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Student view: Interning in South Korea

August 8, 2022 - Carl Austin Miller Grondin

Carl Austin Miller Grondin (He/Him/His) is a social relations and policy major in James Madison College and a philosophy major in the College of Arts and Letters. Miller Grondin has minors in peace and justice studies, Jewish studies and leadership of organizations. He is the student body vice president within the Associated Students of Michigan State University (ASMSU).

Carl Austin Grondin standing in a street in Korea

This summer, I have been an intern with the start-up company Globaleur in Seoul, South Korea. We focus on using AI-based technology to create the perfect vacation plan for people interested in traveling the world.

Before I arrived, I would have said marketing was one of my least desirable areas of interest. However, I am eternally grateful that I was given this position because I made lifelong friends who I know I can reach out to at a moment's notice. Also, I am proud of myself for not allowing my preconceived ideas about the marketing world deter me from making the most of this opportunity.

My main tasks were to research tourist attractions within cities assigned to me and write summaries about each place that offer its history and reasons why someone ought to visit. All of this had to be achieved within five to six sentences. 

The work culture I experienced at Globaleur was similar to what I’d expect to experience in the U.S. as the company is very westernized. Our office space is located in the Samil Building, which is one of the first high-rise buildings in Korea.

Due to the pandemic, we worked remotely twice a week and in-person the other three days. On the days I was in the office, I took the Metro, which was hectic to say the least, but made my days that much more fun.

People sitting inside letters spelling out name of city Seoul
Carl Austin Miller Grondin sits inside the letter "O" with some of his friends in Seoul, Korea.

The biggest challenge I encountered was juggling all there is to do. One of my favorite memories was walking around the Hongdae District and visiting all the little vintage stores, shopping at the local markets and conversing with the locals, spending too much money at the arcades and karaoke clubs, and getting my cartilage pierced and two tattoos completely out of the blue at a little boutique because they were having a sale.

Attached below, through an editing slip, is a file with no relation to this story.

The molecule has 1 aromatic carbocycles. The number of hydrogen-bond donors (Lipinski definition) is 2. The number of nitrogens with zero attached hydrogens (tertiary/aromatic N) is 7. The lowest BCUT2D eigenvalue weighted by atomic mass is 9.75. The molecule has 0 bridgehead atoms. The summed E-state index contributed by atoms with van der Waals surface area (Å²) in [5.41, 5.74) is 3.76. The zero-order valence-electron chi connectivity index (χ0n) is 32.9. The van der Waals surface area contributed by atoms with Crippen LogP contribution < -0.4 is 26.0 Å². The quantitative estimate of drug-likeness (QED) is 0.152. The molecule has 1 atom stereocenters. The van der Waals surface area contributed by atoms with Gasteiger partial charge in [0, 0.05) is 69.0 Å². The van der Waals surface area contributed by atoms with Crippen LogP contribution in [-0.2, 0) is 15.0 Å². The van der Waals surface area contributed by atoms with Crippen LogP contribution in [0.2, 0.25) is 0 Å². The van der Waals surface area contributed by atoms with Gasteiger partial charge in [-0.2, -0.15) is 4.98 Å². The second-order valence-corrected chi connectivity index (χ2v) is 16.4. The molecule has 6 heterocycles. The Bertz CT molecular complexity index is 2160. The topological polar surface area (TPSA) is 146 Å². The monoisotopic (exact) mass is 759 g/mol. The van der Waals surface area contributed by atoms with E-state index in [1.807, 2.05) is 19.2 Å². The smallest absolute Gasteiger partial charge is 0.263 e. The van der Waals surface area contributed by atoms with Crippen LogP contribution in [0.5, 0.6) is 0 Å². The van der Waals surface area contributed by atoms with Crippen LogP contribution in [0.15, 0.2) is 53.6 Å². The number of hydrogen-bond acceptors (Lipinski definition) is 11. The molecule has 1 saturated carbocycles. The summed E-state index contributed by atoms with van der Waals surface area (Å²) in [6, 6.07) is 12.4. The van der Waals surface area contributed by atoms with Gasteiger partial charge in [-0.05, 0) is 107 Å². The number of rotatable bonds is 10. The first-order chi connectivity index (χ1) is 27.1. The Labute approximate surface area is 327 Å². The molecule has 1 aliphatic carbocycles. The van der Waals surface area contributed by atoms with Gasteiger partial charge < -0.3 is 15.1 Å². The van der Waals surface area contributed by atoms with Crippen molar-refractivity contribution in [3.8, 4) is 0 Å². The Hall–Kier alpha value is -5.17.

I loved experiencing the Gyeongbokgung Palace in person after seeing it on television so much; the views from the Seoul Tower were breathtaking. Another favorite activity of mine was visiting the shrines across the city.

The shrines in Seoul are a little slice of history surrounded by skyscrapers and urbanization. The shrine that I felt a deep connection with I visited weekly; it is surrounded by skyscrapers on all four sides. To get to this specific shrine, I had to walk through three very narrow and rundown alleys, in-between high-rise living complexes, dodging water droplets from people's laundry set outside to dry. The sun never shined on this specific shrine, yet the grass was always green and well kept, which added to the mystery of this space.

To completely immerse yourself in a new environment is a brave thing to do, but what I’ve realized is that bravery comes with so much privilege; I did not understand the language or the culture of Seoul when I first arrived; however, when I was ignorant, everyone around, all the locals, went out of their way to help, speaking English the best they could, and assisting me in any way.

Because of their acceptance and assistance, I now can understand conversational Korean; I have learned to embrace my intersectional identities as LGBT, Jewish and neurodivergent; and I am confident exploring grad schools in the East. I hope to be granted a work visa to live and work abroad one day.